AP Photo/Susan Walsh
AP Photo/Susan Walsh Senator John McCain of Arizona asks a question of former Nebraska senator Chuck Hagel, center, President Barack Obama's choice for defense secretary, on Capitol Hill yesterday. Senator James Inhofe, a Republican from Oklahoma, listens at left. T hat one,” John McCain famously snarled in a presidential debate four years ago, referring to his opponent who was a quarter of a century younger and who had been in the Senate 3 years to McCain’s 20. It’s difficult to imagine a better revelation of the McCain psyche than that moment, but if there is one, then it came yesterday at the meeting of the Senate Armed Services Committee, convened to consider the nomination of Chuck Hagel as Secretary of Defense. The McCain fury is something to behold, almost irresistible for how unvarnished it is in all its forms. In the instance of the 2008 debate, McCain’s dumbfounded antipathy had to do with facing an opponent he so clearly considered unworthy. In the instance of the hearing...

Obama's Trump Card: Breaking the Filibuster

AP Photo/Carolyn Kaster
AP Photo/Carolyn Kaster President Barack Obama announces that he will re-nominate Richard Cordray, left, to lead the Consumer Financial Protection Bureau, a role that he has held for the last year under a recess appointment, January 24, 2013. D id a hack conservative judge just lay the groundwork for the end of the filibuster? It’s very possible. At least, if the Supreme Court goes along—and if Democrats, as they should, fight back. The road begins not with last week’s D.C. Circuit Court decision, which if upheld would knock out virtually all recess appointments, but with the Senate Republican plan that Brookings scholar Tom Mann has called “ a modern form of nullification .” That was a scheme to prevent some government agencies—the National Labor Relations Board (NLRB), the new Consumer Finance Protection Bureau (CFPB), and others—from functioning by blockading any presidential appointments, using the filibuster to require 60 votes and then keeping the Republican Senate conference...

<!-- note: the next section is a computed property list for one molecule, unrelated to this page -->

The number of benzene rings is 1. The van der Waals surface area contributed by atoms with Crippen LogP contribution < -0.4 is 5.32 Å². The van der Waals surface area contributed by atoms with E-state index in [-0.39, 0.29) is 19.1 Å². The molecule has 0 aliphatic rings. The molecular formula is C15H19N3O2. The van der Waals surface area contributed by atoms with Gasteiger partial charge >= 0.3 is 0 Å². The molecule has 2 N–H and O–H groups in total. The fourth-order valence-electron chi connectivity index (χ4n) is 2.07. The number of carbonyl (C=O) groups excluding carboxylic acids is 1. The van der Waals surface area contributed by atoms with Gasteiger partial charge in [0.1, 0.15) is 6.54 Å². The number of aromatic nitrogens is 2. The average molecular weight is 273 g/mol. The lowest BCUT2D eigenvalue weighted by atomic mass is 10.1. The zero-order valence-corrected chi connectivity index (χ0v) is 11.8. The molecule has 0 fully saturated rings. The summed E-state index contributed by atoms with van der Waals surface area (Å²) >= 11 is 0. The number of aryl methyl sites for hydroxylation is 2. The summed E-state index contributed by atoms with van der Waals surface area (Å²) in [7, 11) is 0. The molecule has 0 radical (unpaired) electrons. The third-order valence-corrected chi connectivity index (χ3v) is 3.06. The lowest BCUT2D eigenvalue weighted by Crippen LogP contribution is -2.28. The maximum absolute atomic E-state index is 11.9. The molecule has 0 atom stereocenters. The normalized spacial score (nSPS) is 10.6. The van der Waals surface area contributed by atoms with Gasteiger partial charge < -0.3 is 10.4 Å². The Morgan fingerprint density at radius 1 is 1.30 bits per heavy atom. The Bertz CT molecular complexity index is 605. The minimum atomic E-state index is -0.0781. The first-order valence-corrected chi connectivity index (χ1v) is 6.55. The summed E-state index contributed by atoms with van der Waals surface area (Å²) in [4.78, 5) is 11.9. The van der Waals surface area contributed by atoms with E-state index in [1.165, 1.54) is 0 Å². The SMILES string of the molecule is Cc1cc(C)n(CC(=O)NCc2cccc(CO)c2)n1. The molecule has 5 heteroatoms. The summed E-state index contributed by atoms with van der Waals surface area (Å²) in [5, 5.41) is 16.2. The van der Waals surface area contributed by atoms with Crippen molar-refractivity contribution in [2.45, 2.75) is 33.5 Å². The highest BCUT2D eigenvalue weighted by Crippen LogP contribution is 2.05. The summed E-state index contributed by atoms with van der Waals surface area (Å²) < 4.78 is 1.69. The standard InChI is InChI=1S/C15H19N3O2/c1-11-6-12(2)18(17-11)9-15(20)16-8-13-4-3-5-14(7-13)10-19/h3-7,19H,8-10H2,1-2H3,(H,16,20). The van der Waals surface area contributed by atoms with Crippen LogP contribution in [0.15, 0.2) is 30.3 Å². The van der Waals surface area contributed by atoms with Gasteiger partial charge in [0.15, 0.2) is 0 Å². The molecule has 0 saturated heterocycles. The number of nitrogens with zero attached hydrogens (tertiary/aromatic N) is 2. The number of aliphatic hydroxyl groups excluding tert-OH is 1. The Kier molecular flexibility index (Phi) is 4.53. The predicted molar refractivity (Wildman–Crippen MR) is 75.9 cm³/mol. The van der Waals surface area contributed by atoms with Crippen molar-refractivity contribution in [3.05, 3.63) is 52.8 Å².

Did Republicans Lose the Election?

AP Photo/Carolyn Kaster)
Last November, Democrats seemed to be justified in believing that their party had won a victory of genuine significance. The ideological differences between Barack Obama and Mitt Romney were clear-cut, and Obama was re-elected. Despite the advantage that Republicans initially enjoyed in Senate races, Democrats increased their majority to 55, and that new majority is more liberal than the old one. In races for the House, more voters cast ballots for Democratic than for Republican candidates, though Republicans kept their majority thanks in large part to gerrymandered districts. But if you step back now, look at government as a whole, and think about the likely course of politics in the next several years, things look different. In what was a bad year for Republicans, they emerged with enough power to stymie major Democratic legislative initiatives and to advance key items on their own agenda through the arms of government that they continue to control. In other words, the United States...

Chicken Hawk Ted Cruz Smears Kerry and Hagel